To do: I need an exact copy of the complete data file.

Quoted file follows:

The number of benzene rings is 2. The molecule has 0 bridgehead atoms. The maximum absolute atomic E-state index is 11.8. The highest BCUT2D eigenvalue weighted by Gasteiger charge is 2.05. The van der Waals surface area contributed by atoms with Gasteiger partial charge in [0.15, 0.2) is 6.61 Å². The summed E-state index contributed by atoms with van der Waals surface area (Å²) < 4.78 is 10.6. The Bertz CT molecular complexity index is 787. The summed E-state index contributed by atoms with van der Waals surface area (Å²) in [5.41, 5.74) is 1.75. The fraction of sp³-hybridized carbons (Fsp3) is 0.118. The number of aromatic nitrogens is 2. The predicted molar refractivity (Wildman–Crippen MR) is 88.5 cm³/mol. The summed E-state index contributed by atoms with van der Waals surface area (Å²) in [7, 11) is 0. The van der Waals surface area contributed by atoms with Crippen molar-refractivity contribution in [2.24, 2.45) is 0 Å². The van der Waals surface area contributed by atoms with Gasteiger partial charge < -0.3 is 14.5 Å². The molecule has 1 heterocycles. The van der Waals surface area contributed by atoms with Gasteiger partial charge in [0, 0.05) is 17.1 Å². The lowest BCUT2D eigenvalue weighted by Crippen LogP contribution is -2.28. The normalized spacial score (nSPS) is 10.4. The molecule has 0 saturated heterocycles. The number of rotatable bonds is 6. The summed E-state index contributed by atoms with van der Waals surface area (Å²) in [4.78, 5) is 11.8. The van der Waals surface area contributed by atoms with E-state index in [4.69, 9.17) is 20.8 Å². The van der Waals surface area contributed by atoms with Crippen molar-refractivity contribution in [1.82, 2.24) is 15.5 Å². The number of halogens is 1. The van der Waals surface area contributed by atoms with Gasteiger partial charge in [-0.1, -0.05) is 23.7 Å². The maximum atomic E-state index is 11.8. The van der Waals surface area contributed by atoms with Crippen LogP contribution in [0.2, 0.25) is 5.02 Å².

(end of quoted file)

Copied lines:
The number of benzene rings is 2. The molecule has 0 bridgehead atoms. The maximum absolute atomic E-state index is 11.8. The highest BCUT2D eigenvalue weighted by Gasteiger charge is 2.05. The van der Waals surface area contributed by atoms with Gasteiger partial charge in [0.15, 0.2) is 6.61 Å². The summed E-state index contributed by atoms with van der Waals surface area (Å²) < 4.78 is 10.6. The Bertz CT molecular complexity index is 787. The summed E-state index contributed by atoms with van der Waals surface area (Å²) in [5.41, 5.74) is 1.75. The fraction of sp³-hybridized carbons (Fsp3) is 0.118. The number of aromatic nitrogens is 2. The predicted molar refractivity (Wildman–Crippen MR) is 88.5 cm³/mol. The summed E-state index contributed by atoms with van der Waals surface area (Å²) in [7, 11) is 0. The van der Waals surface area contributed by atoms with Crippen molar-refractivity contribution in [2.24, 2.45) is 0 Å². The van der Waals surface area contributed by atoms with Gasteiger partial charge < -0.3 is 14.5 Å². The molecule has 1 heterocycles. The van der Waals surface area contributed by atoms with Gasteiger partial charge in [0, 0.05) is 17.1 Å². The lowest BCUT2D eigenvalue weighted by Crippen LogP contribution is -2.28. The normalized spacial score (nSPS) is 10.4. The molecule has 0 saturated heterocycles. The number of rotatable bonds is 6. The summed E-state index contributed by atoms with van der Waals surface area (Å²) in [4.78, 5) is 11.8. The van der Waals surface area contributed by atoms with E-state index in [4.69, 9.17) is 20.8 Å². The van der Waals surface area contributed by atoms with Crippen molar-refractivity contribution in [1.82, 2.24) is 15.5 Å². The number of halogens is 1. The van der Waals surface area contributed by atoms with Gasteiger partial charge in [-0.1, -0.05) is 23.7 Å². The maximum atomic E-state index is 11.8. The van der Waals surface area contributed by atoms with Crippen LogP contribution in [0.2, 0.25) is 5.02 Å².